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Photo: Westword
Cannabis potency testers Full Spectrum Laboratories were raided by federal agents Wednesday. Marijuana samples were seized, but no arrests were made.

​Federal agents from the Drug Enforcement Administration earlier this week raided a Denver potency testing laboratory and seized medical marijuana samples.

Cannabis advocates say the federal raid is the latest example of continued official harassment of the medical marijuana industry, reports John Ingold at The Denver Post.
The raid of Full Spectrum Laboratories happened on Wednesday, according to Betty Aldworth, the lab’s outreach director. Aldworth said federal agents took dozens of medical marijuana samples, both small amounts of pot and test tubes of “extraction fluid,” but left the lab’s equipment.
No employees were arrested.
Aldworth was at the State Capitol to watch lab co-owner Bob Winnicki testify about State Senator Chris Romer’s new medical marijuana bill when both Full Spectrum employees got an email letting them know the DEA had “stopped by” the lab, reports Michael Roberts at Westword.
By the time Aldworth and Winnicki got back to the lab, “it was full of DEA agents” and other local law enforcement hangers-on who spent the next several hours seizing all the marijuana they could find.

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Photo: www.hollywire.com
Where there’s Willie, there’s weed. Let’s just all come to terms with it.

​Willie Nelson was supposed to play a gig in Kenansville, North Carolina Thursday night, but he had to cancel the show because of an illness.

But you know how it is on the road. The show got canceled, and the probably bored and stir-crazy members of his band managed to get themselves into some trouble there in little old Duplin County.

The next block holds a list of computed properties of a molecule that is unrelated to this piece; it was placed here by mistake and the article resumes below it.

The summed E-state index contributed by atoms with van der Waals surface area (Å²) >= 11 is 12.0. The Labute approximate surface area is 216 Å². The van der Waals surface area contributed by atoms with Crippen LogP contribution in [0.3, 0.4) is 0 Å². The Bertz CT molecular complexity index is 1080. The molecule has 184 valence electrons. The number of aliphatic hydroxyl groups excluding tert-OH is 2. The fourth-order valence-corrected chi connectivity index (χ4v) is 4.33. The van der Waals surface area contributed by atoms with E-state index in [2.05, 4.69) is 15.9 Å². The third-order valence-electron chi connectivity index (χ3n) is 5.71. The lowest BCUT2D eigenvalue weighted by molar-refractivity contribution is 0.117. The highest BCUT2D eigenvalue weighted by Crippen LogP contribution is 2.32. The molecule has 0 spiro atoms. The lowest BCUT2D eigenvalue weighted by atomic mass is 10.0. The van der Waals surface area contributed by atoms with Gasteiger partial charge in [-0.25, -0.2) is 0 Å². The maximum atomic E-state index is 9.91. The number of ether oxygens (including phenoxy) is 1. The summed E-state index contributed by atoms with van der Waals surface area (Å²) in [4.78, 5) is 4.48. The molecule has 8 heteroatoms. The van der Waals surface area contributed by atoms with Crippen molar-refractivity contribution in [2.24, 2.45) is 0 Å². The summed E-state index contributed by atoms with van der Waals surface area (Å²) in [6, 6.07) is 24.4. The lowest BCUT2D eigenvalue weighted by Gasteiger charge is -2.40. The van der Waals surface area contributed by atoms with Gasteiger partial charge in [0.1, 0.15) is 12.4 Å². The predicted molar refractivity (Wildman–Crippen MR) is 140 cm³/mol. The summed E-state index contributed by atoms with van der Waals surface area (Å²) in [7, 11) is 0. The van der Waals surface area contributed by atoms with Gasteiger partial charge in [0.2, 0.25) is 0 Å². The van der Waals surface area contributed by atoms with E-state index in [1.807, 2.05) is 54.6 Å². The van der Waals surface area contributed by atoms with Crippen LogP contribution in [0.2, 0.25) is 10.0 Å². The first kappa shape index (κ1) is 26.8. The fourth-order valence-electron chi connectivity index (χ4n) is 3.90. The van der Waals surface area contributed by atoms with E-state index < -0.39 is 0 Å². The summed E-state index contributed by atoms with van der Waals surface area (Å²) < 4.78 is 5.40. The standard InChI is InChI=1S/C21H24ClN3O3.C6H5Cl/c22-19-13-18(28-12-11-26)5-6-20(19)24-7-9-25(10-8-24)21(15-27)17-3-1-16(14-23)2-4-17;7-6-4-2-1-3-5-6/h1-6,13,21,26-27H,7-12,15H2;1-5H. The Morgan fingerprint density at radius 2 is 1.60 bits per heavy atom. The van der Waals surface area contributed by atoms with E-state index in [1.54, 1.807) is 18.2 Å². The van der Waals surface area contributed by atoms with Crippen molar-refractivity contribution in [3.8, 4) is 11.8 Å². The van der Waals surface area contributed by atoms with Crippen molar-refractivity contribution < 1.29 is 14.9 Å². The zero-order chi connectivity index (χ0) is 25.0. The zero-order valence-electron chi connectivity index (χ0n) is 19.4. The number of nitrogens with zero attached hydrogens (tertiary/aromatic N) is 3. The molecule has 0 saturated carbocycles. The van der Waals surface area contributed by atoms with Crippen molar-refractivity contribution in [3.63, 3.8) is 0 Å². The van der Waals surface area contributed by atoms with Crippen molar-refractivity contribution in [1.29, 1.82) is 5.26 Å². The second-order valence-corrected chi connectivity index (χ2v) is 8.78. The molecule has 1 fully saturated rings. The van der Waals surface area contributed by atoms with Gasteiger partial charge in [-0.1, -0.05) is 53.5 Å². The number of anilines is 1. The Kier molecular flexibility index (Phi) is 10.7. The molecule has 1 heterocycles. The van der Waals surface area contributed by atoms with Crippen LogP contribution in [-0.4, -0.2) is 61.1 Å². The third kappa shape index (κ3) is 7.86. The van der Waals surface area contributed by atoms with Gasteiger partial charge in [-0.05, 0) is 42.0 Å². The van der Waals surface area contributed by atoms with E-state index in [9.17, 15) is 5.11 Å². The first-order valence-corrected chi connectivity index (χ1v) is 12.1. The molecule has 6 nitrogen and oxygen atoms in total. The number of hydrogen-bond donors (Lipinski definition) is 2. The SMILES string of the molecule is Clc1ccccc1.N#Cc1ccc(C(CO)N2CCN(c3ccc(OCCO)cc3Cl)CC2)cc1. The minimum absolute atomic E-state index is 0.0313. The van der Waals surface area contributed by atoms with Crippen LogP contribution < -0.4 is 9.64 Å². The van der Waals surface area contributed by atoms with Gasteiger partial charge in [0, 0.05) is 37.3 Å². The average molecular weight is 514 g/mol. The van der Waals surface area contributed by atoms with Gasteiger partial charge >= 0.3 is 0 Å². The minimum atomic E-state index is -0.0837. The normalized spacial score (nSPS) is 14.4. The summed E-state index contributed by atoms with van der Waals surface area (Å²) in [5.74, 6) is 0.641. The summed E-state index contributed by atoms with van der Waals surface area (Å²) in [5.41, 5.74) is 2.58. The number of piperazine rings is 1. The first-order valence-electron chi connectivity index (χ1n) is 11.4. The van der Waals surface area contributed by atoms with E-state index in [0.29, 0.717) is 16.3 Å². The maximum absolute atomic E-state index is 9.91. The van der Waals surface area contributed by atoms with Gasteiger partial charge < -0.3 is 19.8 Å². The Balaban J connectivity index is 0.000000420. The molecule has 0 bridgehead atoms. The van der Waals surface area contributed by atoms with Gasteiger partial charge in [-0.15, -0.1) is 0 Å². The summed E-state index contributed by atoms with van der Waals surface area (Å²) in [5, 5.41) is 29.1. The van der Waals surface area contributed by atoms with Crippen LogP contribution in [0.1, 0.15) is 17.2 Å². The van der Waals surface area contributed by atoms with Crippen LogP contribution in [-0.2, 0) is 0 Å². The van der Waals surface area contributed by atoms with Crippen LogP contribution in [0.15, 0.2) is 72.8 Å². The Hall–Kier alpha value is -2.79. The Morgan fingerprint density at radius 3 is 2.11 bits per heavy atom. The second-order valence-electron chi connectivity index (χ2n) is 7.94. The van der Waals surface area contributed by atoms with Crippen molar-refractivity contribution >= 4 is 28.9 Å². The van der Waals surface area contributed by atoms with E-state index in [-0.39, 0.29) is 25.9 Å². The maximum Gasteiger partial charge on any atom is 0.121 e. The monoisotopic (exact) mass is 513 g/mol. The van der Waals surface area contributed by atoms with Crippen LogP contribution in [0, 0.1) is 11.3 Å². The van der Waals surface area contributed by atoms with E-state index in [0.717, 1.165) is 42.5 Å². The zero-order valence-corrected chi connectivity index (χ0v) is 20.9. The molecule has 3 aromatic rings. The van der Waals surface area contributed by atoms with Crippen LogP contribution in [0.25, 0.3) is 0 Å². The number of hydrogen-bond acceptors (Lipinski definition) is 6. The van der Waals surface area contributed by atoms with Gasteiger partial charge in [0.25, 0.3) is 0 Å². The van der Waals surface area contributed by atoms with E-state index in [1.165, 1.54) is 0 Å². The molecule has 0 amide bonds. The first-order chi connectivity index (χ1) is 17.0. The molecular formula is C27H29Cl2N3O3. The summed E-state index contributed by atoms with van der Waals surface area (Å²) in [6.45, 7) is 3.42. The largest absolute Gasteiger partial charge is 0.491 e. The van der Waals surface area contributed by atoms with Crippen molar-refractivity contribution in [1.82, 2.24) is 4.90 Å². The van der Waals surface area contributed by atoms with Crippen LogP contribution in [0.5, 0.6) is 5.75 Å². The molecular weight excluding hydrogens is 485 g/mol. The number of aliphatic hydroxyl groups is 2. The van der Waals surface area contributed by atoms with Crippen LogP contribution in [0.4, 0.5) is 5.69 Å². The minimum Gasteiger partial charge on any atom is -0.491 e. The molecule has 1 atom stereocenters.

Agents with the North Carolina Alcohol Law Enforcement Division issued citations to three members of Nelson’s band for having moonshine whiskey and small amounts of marijuana, reports Laura Phelps at WNCT.com.


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Graphic: photobucket.com
California’s 2010 election: Be there, or be square.

​Do you live in California? Are you over 18? Then make sure you’re registered and ready to vote.

Supporters of legalizing marijuana announced Thursday they have gathered about 700,000 signatures for their initiative, making it almost certain that Californians will be able to vote on it in November.

The marijuana advocates plan to turn in the petitions to elections officials in some of the state’s larger counties, including Los Angeles, reports John Hoeffel in the Los Angeles Times.
Supporters need 433,971 valid signatures to qualify the measure, known as the Regulate, Control and Tax Cannabis Act.
The initiative’s main promoter, medical marijuana entrepreneur Richard Lee of Oaksterdam University in Oakland, paid for the professional signature-gathering effort that was bolstered by volunteers from California’s hundreds of cannabis dispensaries.


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Photo: NIDA Marijuana Project at The University of Mississippi
The entire supply of marijuana for research in the United States is grown by the NIDA in Mississippi.

​One federal agency controls all the marijuana research done in the United States. And that agency has just admitted that it won’t fund research into the benefits of marijuana — only the supposed “negative consequences.”

A spokesperson for the U.S. National Institute on Drug Abuse (NIDA) told the New York Times last week that the agency “does not fund research focused on the potential medical benefits of marijuana.”

“As the National Institute on Drug Abuse, our focus is primarily on the negative consequences of marijuana use,” NIDA spokeswoman Shirley Simson told the Times.

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Graphic: OC Weekly

​A Florida man has agreed to plead guilty to selling, over the Internet, a powdered drink mix designed to help truck drivers, pilots, train engineers and others pass federally mandated urine tests to detect drugs.

Stephen Sharp claimed the mix is 100 percent effective in blocking the urine tests from showing metabolites of common recreational drugs, including marijuana.